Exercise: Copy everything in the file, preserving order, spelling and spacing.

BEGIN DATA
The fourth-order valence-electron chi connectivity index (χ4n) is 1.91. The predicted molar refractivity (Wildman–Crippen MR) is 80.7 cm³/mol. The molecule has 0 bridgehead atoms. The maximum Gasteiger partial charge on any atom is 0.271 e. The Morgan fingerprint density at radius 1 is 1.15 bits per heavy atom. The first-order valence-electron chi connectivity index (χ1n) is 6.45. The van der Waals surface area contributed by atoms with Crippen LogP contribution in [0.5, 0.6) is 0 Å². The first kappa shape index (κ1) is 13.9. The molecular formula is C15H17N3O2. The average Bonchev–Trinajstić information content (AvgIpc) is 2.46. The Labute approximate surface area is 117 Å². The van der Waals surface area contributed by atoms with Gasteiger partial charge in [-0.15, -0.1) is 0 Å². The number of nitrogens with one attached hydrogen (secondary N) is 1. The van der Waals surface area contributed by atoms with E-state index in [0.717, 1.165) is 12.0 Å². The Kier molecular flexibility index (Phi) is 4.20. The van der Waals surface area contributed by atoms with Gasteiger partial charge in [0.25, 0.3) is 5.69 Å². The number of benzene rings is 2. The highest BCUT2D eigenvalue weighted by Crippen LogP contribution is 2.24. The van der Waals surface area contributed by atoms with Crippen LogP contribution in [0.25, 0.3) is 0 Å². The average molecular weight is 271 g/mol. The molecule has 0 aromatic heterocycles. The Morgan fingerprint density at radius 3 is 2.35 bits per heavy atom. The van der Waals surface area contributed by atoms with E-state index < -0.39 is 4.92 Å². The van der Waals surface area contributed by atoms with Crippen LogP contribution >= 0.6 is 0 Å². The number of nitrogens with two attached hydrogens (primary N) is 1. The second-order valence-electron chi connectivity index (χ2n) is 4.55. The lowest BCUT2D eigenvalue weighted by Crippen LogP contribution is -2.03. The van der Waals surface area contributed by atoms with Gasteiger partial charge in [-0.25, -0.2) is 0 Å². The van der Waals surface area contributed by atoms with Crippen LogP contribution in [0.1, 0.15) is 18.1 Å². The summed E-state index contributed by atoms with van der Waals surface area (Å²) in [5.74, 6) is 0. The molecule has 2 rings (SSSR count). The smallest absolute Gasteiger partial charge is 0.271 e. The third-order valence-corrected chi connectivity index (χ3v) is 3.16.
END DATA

The fourth-order valence-electron chi connectivity index (χ4n) is 1.91. The predicted molar refractivity (Wildman–Crippen MR) is 80.7 cm³/mol. The molecule has 0 bridgehead atoms. The maximum Gasteiger partial charge on any atom is 0.271 e. The Morgan fingerprint density at radius 1 is 1.15 bits per heavy atom. The first-order valence-electron chi connectivity index (χ1n) is 6.45. The van der Waals surface area contributed by atoms with Crippen LogP contribution in [0.5, 0.6) is 0 Å². The first kappa shape index (κ1) is 13.9. The molecular formula is C15H17N3O2. The average Bonchev–Trinajstić information content (AvgIpc) is 2.46. The Labute approximate surface area is 117 Å². The van der Waals surface area contributed by atoms with Gasteiger partial charge in [-0.15, -0.1) is 0 Å². The number of nitrogens with one attached hydrogen (secondary N) is 1. The van der Waals surface area contributed by atoms with E-state index in [0.717, 1.165) is 12.0 Å². The Kier molecular flexibility index (Phi) is 4.20. The van der Waals surface area contributed by atoms with Gasteiger partial charge in [0.25, 0.3) is 5.69 Å². The number of benzene rings is 2. The highest BCUT2D eigenvalue weighted by Crippen LogP contribution is 2.24. The van der Waals surface area contributed by atoms with Crippen LogP contribution in [0.25, 0.3) is 0 Å². The average molecular weight is 271 g/mol. The molecule has 0 aromatic heterocycles. The Morgan fingerprint density at radius 3 is 2.35 bits per heavy atom. The van der Waals surface area contributed by atoms with E-state index < -0.39 is 4.92 Å². The van der Waals surface area contributed by atoms with Crippen LogP contribution >= 0.6 is 0 Å². The number of nitrogens with two attached hydrogens (primary N) is 1. The second-order valence-electron chi connectivity index (χ2n) is 4.55. The lowest BCUT2D eigenvalue weighted by Crippen LogP contribution is -2.03. The van der Waals surface area contributed by atoms with Gasteiger partial charge in [-0.25, -0.2) is 0 Å². The van der Waals surface area contributed by atoms with Crippen LogP contribution in [0.1, 0.15) is 18.1 Å². The summed E-state index contributed by atoms with van der Waals surface area (Å²) in [5.74, 6) is 0. The molecule has 2 rings (SSSR count). The smallest absolute Gasteiger partial charge is 0.271 e. The third-order valence-corrected chi connectivity index (χ3v) is 3.16.